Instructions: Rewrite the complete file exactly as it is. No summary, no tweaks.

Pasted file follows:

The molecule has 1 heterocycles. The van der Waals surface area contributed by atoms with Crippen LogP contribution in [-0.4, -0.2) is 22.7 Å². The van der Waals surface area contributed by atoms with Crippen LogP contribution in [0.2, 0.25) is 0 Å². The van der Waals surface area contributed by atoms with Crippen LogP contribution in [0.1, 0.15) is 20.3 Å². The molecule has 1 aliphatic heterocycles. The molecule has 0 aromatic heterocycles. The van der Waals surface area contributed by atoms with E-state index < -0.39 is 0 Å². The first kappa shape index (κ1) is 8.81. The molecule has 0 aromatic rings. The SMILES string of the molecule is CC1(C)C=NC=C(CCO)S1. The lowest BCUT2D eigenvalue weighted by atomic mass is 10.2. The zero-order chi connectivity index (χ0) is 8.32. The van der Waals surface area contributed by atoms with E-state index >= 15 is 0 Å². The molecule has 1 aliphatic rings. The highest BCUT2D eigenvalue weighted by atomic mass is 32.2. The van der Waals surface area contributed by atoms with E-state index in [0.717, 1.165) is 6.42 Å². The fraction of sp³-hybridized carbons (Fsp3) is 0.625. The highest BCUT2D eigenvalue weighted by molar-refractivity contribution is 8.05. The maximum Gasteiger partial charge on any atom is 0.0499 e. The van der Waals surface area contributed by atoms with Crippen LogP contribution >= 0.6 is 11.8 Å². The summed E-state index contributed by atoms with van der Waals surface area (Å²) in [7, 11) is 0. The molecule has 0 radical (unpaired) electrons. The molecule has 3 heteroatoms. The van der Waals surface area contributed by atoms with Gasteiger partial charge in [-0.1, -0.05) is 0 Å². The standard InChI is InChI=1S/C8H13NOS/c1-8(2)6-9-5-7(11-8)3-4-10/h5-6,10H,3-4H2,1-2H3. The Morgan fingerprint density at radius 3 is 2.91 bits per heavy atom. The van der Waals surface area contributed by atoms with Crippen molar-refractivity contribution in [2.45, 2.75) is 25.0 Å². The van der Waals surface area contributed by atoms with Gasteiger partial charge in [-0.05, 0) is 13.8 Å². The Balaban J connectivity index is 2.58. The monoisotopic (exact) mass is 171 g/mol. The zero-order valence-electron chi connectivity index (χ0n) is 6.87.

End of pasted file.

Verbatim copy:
The molecule has 1 heterocycles. The van der Waals surface area contributed by atoms with Crippen LogP contribution in [-0.4, -0.2) is 22.7 Å². The van der Waals surface area contributed by atoms with Crippen LogP contribution in [0.2, 0.25) is 0 Å². The van der Waals surface area contributed by atoms with Crippen LogP contribution in [0.1, 0.15) is 20.3 Å². The molecule has 1 aliphatic heterocycles. The molecule has 0 aromatic heterocycles. The van der Waals surface area contributed by atoms with E-state index < -0.39 is 0 Å². The first kappa shape index (κ1) is 8.81. The molecule has 0 aromatic rings. The SMILES string of the molecule is CC1(C)C=NC=C(CCO)S1. The lowest BCUT2D eigenvalue weighted by atomic mass is 10.2. The zero-order chi connectivity index (χ0) is 8.32. The van der Waals surface area contributed by atoms with E-state index >= 15 is 0 Å². The molecule has 1 aliphatic rings. The highest BCUT2D eigenvalue weighted by atomic mass is 32.2. The van der Waals surface area contributed by atoms with E-state index in [0.717, 1.165) is 6.42 Å². The fraction of sp³-hybridized carbons (Fsp3) is 0.625. The highest BCUT2D eigenvalue weighted by molar-refractivity contribution is 8.05. The maximum Gasteiger partial charge on any atom is 0.0499 e. The van der Waals surface area contributed by atoms with Crippen LogP contribution >= 0.6 is 11.8 Å². The summed E-state index contributed by atoms with van der Waals surface area (Å²) in [7, 11) is 0. The molecule has 0 radical (unpaired) electrons. The molecule has 3 heteroatoms. The van der Waals surface area contributed by atoms with Gasteiger partial charge in [-0.1, -0.05) is 0 Å². The standard InChI is InChI=1S/C8H13NOS/c1-8(2)6-9-5-7(11-8)3-4-10/h5-6,10H,3-4H2,1-2H3. The Morgan fingerprint density at radius 3 is 2.91 bits per heavy atom. The van der Waals surface area contributed by atoms with Crippen molar-refractivity contribution in [2.45, 2.75) is 25.0 Å². The van der Waals surface area contributed by atoms with Gasteiger partial charge in [-0.05, 0) is 13.8 Å². The Balaban J connectivity index is 2.58. The monoisotopic (exact) mass is 171 g/mol. The zero-order valence-electron chi connectivity index (χ0n) is 6.87.